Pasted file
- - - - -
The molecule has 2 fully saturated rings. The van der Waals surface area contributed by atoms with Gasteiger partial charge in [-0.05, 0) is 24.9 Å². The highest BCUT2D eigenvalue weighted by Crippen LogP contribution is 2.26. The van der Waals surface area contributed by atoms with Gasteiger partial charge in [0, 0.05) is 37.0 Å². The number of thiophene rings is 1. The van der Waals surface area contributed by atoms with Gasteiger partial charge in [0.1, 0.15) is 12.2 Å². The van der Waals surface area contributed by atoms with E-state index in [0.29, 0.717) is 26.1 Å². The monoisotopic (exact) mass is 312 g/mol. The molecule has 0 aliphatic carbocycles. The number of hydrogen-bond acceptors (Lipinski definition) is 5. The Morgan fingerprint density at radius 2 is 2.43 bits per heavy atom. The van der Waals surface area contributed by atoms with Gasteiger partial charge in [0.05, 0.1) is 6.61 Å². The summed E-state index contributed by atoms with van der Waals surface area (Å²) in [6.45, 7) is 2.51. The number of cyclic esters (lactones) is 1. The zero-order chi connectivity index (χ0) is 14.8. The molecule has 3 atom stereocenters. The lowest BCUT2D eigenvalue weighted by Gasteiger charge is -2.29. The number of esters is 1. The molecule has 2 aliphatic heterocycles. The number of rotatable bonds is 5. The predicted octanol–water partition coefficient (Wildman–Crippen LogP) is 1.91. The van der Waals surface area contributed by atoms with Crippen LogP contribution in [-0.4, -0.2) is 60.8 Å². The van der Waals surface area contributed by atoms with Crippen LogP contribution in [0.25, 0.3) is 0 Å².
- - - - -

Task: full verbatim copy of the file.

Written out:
The molecule has 2 fully saturated rings. The van der Waals surface area contributed by atoms with Gasteiger partial charge in [-0.05, 0) is 24.9 Å². The highest BCUT2D eigenvalue weighted by Crippen LogP contribution is 2.26. The van der Waals surface area contributed by atoms with Gasteiger partial charge in [0, 0.05) is 37.0 Å². The number of thiophene rings is 1. The van der Waals surface area contributed by atoms with Gasteiger partial charge in [0.1, 0.15) is 12.2 Å². The van der Waals surface area contributed by atoms with E-state index in [0.29, 0.717) is 26.1 Å². The monoisotopic (exact) mass is 312 g/mol. The molecule has 0 aliphatic carbocycles. The number of hydrogen-bond acceptors (Lipinski definition) is 5. The Morgan fingerprint density at radius 2 is 2.43 bits per heavy atom. The van der Waals surface area contributed by atoms with Gasteiger partial charge in [0.05, 0.1) is 6.61 Å². The summed E-state index contributed by atoms with van der Waals surface area (Å²) in [6.45, 7) is 2.51. The number of cyclic esters (lactones) is 1. The zero-order chi connectivity index (χ0) is 14.8. The molecule has 3 atom stereocenters. The lowest BCUT2D eigenvalue weighted by Gasteiger charge is -2.29. The number of esters is 1. The molecule has 2 aliphatic heterocycles. The number of rotatable bonds is 5. The predicted octanol–water partition coefficient (Wildman–Crippen LogP) is 1.91. The van der Waals surface area contributed by atoms with Crippen LogP contribution in [-0.4, -0.2) is 60.8 Å². The van der Waals surface area contributed by atoms with Crippen LogP contribution in [0.25, 0.3) is 0 Å².